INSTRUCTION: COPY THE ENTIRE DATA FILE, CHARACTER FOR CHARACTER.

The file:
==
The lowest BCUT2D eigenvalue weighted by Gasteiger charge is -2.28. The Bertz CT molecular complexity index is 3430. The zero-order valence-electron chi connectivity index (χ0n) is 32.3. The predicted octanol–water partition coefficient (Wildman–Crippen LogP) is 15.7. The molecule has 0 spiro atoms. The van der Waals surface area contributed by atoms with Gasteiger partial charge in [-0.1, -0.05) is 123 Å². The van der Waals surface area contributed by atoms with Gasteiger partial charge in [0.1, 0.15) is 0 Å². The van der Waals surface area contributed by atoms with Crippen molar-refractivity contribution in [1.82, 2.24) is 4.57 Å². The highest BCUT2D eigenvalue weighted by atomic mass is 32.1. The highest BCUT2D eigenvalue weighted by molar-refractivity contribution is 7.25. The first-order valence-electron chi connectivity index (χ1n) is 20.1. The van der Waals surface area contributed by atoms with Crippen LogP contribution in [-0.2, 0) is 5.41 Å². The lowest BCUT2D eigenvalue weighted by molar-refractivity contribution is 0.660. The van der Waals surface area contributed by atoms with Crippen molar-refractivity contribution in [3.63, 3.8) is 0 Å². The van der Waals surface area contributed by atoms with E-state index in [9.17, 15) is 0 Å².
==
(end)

The lowest BCUT2D eigenvalue weighted by Gasteiger charge is -2.28. The Bertz CT molecular complexity index is 3430. The zero-order valence-electron chi connectivity index (χ0n) is 32.3. The predicted octanol–water partition coefficient (Wildman–Crippen LogP) is 15.7. The molecule has 0 spiro atoms. The van der Waals surface area contributed by atoms with Gasteiger partial charge in [-0.1, -0.05) is 123 Å². The van der Waals surface area contributed by atoms with Gasteiger partial charge in [0.1, 0.15) is 0 Å². The van der Waals surface area contributed by atoms with Crippen molar-refractivity contribution in [1.82, 2.24) is 4.57 Å². The highest BCUT2D eigenvalue weighted by atomic mass is 32.1. The highest BCUT2D eigenvalue weighted by molar-refractivity contribution is 7.25. The first-order valence-electron chi connectivity index (χ1n) is 20.1. The van der Waals surface area contributed by atoms with Crippen LogP contribution in [-0.2, 0) is 5.41 Å². The lowest BCUT2D eigenvalue weighted by molar-refractivity contribution is 0.660. The van der Waals surface area contributed by atoms with Crippen molar-refractivity contribution in [3.63, 3.8) is 0 Å². The van der Waals surface area contributed by atoms with E-state index in [9.17, 15) is 0 Å².